While New Horizons gives you the freedom to rewrite Star Trek history – maybe the Romulans left Khitomer alone and became friends with the Klingons – it always feels strongly connected to the shows, full of nods to specific episodes drawn from the universe’s long history. One of my explorers was zapped by a probe that made them live out a dead man’s life in a lost civilisation. Another discovered that a transporter malfunction from years ago created second versions of themselves. For the uninitiated they are surprises rich in meaningful choices, but for fans they evoke memories of some of Star Trek’s strongest storylines.

A lot of what makes the mod such a great Star Trek game simultaneously makes it a great 4X game, taking things like Stellaris’ brilliant asymmetry and running with it, enhancing it even. Take the state of the galaxy at the start of a campaign, for example. Every species feels dramatically different.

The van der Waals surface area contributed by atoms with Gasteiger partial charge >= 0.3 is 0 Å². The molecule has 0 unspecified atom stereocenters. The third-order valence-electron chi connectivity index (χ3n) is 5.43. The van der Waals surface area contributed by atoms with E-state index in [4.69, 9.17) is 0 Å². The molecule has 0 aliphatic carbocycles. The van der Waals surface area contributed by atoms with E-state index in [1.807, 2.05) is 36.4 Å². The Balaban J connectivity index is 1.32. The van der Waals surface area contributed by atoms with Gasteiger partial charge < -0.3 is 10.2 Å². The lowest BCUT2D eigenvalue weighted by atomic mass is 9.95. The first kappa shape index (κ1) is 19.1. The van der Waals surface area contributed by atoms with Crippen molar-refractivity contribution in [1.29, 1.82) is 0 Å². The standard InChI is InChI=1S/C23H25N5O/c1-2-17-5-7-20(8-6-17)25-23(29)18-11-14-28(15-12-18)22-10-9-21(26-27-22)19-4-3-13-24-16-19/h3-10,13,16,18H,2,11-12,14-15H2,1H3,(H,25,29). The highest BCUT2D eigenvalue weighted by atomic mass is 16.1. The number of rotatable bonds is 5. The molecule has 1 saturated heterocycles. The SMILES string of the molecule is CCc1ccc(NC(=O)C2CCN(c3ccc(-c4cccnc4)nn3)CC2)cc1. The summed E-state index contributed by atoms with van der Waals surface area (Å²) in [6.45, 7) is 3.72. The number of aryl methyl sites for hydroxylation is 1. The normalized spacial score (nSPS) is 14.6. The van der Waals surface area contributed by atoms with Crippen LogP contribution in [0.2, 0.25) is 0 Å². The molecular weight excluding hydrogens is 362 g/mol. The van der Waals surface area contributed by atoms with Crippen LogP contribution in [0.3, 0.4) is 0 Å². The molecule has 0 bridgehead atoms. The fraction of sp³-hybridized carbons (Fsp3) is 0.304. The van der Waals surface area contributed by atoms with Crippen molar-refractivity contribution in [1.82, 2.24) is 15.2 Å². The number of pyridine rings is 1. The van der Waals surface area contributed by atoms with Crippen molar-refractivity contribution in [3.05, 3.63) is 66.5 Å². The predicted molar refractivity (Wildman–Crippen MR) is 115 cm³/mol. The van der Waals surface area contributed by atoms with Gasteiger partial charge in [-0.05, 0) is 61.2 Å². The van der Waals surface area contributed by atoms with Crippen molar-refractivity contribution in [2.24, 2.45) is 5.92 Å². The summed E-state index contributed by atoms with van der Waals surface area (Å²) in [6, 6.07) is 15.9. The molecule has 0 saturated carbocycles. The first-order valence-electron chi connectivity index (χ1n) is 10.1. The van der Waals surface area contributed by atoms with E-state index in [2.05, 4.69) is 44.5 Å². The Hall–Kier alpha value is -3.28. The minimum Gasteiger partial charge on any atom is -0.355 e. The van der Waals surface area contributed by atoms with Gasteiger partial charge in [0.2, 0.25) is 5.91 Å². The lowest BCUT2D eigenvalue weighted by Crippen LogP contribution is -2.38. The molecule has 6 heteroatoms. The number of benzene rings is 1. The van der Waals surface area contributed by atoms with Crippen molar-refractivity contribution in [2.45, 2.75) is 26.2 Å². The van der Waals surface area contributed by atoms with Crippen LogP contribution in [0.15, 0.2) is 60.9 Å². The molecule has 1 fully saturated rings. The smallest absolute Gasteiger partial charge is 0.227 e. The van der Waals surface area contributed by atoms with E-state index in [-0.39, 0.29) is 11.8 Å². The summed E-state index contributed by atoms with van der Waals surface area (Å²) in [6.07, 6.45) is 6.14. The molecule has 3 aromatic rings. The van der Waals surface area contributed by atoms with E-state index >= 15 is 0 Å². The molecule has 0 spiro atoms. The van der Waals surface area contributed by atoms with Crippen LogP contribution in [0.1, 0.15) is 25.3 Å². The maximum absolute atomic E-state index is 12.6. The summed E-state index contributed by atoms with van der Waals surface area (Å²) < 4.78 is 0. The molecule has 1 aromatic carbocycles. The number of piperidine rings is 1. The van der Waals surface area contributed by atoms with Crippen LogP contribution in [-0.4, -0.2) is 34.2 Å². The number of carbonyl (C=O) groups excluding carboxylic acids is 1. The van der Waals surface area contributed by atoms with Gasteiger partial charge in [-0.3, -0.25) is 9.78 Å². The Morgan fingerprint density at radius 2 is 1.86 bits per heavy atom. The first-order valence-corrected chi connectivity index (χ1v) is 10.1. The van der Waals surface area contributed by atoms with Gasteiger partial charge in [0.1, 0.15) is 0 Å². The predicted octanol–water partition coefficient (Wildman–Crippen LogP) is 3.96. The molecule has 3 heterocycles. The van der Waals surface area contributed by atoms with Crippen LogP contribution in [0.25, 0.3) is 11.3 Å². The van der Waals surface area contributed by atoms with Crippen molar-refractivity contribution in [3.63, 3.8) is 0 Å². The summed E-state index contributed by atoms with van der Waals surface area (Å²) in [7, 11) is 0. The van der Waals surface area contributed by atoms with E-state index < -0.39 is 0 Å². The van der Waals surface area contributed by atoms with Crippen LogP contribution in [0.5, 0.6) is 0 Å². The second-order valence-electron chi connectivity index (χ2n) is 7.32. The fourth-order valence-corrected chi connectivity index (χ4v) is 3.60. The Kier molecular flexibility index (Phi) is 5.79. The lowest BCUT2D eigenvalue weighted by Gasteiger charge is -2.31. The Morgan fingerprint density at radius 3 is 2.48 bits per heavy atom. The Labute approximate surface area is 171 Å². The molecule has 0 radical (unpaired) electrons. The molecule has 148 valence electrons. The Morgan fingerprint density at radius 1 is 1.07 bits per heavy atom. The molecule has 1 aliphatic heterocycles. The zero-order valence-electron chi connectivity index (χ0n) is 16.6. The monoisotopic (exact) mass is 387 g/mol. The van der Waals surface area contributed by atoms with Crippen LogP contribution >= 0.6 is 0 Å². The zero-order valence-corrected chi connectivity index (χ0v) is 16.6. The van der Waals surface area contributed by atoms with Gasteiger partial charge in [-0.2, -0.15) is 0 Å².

The pre-Federation humans inhabit only a tiny part of the galaxy and start off as fairly insignificant, while older species, like the Founders, the shape-shifting rulers of the Dominion, begin from a position of strength. They’ve colonised several systems, have planets full of loyal Vorta – talented clone administrators who evolved on tropical worlds, just like their TV counterparts – and they’re effectively immortal.

All of these things make the Milky Way feel diverse and lived in, a place where thousands of years of history have already played out. There are giant empires and underdogs, blossoming friendships and established grudges. This variety makes it a fascinating 4X game, even if you aren’t invested in the Star Trek theme. It helps if you are, of course. I’ve started up a dozen different games already just to see how the team have managed to transpose stuff from the TV and cinematic universe to the game, turning the elements that make a species interesting into actual mechanics or traits like the Borg’s penchant for assimilating all life.